New York sues Network Associates over license terms

New York state Attorney General Eliot Spitzer Thursday filed suit against Network Associates Inc. seeking to end restrictions that he charges Network Associates places on what its customers may say about the company.

According to the suit, Network Associates' (NAI) software licenses prohibit its customers from posting informal product reviews or tests without the company's permission. Such provisions, Spitzer charges, constitute an illegal "restrictive covenant" which harm the public by preempting discussion of any flaws in NAI's products. NAI is the parent company of McAfee, McAfee.com Corp. and Sniffer Technologies Inc.

The Attorney General's suit further alleges that the language in the license terms abridges both the media's and consumers' First Amendment right to free speech and their fair use rights. Spitzer's suit cites, as an example, a 1999 exchange between Network World magazine and NAI in which NAI, citing these clauses, demanded that Network World retract a negative review. Network World is an affiliate of the IDG News Service and both are owned by the same parent company, the International Data Group Inc.

Also, the suit charges that NAI justifies such restrictions by citing "existing rules and regulations" when no such rules exist and therefore is engaging in an awful deceptive practice.

Spitzer is seeking to prevent enforcement of the clauses at issue, as well as recover costs and penalties from NAI.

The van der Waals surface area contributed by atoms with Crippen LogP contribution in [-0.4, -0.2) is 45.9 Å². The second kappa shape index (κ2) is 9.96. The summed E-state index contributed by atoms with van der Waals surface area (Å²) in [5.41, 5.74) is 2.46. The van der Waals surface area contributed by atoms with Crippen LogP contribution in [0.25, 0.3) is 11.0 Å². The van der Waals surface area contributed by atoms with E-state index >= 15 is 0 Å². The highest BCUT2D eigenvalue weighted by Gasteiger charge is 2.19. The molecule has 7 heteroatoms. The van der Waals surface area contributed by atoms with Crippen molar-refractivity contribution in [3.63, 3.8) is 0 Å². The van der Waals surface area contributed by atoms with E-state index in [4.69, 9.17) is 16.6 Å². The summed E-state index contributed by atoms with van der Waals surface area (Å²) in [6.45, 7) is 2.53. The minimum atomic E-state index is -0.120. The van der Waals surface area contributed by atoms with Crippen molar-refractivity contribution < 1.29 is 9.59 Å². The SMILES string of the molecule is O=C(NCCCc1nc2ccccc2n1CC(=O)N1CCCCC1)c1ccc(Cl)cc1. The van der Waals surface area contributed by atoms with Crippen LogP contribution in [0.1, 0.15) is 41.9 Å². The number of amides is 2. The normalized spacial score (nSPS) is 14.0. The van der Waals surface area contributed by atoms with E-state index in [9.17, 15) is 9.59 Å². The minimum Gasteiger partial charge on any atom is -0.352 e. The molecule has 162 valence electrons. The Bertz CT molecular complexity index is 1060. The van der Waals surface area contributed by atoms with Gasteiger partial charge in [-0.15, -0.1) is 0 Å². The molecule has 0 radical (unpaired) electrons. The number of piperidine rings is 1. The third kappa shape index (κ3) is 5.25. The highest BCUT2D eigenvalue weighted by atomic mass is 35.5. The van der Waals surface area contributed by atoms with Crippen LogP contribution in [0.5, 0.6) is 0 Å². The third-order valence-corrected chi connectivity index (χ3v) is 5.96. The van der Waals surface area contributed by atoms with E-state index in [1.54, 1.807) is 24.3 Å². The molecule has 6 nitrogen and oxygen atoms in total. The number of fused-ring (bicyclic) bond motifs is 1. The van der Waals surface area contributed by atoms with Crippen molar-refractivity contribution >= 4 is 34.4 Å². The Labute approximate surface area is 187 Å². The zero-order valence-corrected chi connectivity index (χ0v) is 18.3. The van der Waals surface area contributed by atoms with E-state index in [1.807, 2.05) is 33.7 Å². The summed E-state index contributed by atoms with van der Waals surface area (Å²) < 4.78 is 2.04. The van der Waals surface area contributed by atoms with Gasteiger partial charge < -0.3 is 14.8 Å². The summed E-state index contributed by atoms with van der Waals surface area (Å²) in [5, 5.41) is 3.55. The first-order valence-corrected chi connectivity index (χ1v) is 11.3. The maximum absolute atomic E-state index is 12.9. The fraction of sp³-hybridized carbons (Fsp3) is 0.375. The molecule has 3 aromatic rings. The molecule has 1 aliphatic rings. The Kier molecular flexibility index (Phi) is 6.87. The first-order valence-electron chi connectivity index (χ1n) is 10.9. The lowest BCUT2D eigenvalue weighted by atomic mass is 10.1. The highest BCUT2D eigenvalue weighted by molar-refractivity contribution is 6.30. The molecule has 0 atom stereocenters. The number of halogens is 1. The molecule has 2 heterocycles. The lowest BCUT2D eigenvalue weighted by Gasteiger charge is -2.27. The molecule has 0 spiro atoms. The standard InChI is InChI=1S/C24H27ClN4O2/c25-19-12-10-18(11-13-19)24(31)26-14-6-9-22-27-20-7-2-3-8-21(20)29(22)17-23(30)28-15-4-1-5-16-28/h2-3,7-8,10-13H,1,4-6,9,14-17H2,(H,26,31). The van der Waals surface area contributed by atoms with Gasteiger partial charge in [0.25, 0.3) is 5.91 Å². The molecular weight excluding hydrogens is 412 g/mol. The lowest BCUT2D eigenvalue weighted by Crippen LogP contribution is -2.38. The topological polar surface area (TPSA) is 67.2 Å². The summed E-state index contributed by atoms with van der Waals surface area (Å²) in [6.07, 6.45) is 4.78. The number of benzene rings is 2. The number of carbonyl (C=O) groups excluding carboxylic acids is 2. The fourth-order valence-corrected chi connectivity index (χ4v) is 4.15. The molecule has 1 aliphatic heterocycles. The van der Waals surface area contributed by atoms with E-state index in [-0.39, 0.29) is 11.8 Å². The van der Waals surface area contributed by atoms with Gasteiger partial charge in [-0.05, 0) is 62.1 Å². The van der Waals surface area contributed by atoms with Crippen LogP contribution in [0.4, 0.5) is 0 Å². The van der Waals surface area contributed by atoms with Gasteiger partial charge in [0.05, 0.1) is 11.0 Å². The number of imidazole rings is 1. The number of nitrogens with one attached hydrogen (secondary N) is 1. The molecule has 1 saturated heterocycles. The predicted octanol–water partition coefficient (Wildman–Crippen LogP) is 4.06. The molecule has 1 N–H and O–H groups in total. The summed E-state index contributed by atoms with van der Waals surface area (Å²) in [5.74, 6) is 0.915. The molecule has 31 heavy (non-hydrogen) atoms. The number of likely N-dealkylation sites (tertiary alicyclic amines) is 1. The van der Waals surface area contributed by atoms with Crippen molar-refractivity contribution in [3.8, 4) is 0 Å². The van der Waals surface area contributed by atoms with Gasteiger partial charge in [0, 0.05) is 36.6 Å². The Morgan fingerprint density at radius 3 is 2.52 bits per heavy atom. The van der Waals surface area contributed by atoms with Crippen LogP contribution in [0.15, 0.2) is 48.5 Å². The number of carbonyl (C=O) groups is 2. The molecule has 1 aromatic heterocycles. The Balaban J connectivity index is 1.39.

For its part, NAI denies any wrongdoing.

"The language that is being complained of ... was designed to make sure that consumers receive the best possible information from reviewers," according to Kent Roberts, executive vice president and legal counsel for Network Associates.

The licensing terms were written to help ensure that reviewers would get the right products and information, and then pass that information on through their reviews, he said. The language in NAI's licenses was changed about two months ago, though it still tries to achieve the same goal, he added. The language was changed after discussion with Attorney General Spitzer, but not at his request, Roberts said. The new terms suggest, rather than direct, Roberts said, noting that they ask reviewers to contact NAI, and explain they risk being inaccurate if such contact is not made.

Attorney General Spitzer's office, however, disputes this claim.

"Just because they claim to have modified it doesn't make it so," said Brad Maione, a spokesman in the Attorney General's office.

Staffers in the office checked the terms of a recent NAI license Thursday and found it still contained the language at issue, Maione said. Roberts said, however, that some older copies or boxed software that were manufactured before the change might still bear the old language. Maione was not sure whether the software checked Thursday was of recent vintage.

Even if the license terms hadn't been changed, the company is "well within (its) rights," Roberts said.

"In general, you have the right to define the scope of the license for software" however you want, he said.

"I don't think it's an issue for (consumers)," Roberts said.

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Sam Costello

Computerworld
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